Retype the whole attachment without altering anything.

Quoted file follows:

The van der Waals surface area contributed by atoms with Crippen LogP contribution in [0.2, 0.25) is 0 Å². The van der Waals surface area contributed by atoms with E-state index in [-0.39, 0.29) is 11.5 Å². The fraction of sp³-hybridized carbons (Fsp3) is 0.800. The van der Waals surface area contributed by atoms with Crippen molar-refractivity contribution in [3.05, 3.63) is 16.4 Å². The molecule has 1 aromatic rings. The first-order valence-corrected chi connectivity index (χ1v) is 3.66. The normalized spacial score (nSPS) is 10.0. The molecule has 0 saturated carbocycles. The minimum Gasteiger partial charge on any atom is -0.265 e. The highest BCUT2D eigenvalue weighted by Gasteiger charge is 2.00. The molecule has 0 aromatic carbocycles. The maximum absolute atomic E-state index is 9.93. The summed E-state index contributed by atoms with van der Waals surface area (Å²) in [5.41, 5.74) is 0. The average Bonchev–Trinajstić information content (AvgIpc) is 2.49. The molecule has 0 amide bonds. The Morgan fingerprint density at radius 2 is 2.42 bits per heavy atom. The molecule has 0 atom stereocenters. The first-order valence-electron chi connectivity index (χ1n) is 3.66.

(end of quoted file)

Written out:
The van der Waals surface area contributed by atoms with Crippen LogP contribution in [0.2, 0.25) is 0 Å². The van der Waals surface area contributed by atoms with E-state index in [-0.39, 0.29) is 11.5 Å². The fraction of sp³-hybridized carbons (Fsp3) is 0.800. The van der Waals surface area contributed by atoms with Crippen molar-refractivity contribution in [3.05, 3.63) is 16.4 Å². The molecule has 1 aromatic rings. The first-order valence-corrected chi connectivity index (χ1v) is 3.66. The normalized spacial score (nSPS) is 10.0. The molecule has 0 saturated carbocycles. The minimum Gasteiger partial charge on any atom is -0.265 e. The highest BCUT2D eigenvalue weighted by Gasteiger charge is 2.00. The molecule has 0 aromatic carbocycles. The maximum absolute atomic E-state index is 9.93. The summed E-state index contributed by atoms with van der Waals surface area (Å²) in [5.41, 5.74) is 0. The average Bonchev–Trinajstić information content (AvgIpc) is 2.49. The molecule has 0 amide bonds. The Morgan fingerprint density at radius 2 is 2.42 bits per heavy atom. The molecule has 0 atom stereocenters. The first-order valence-electron chi connectivity index (χ1n) is 3.66.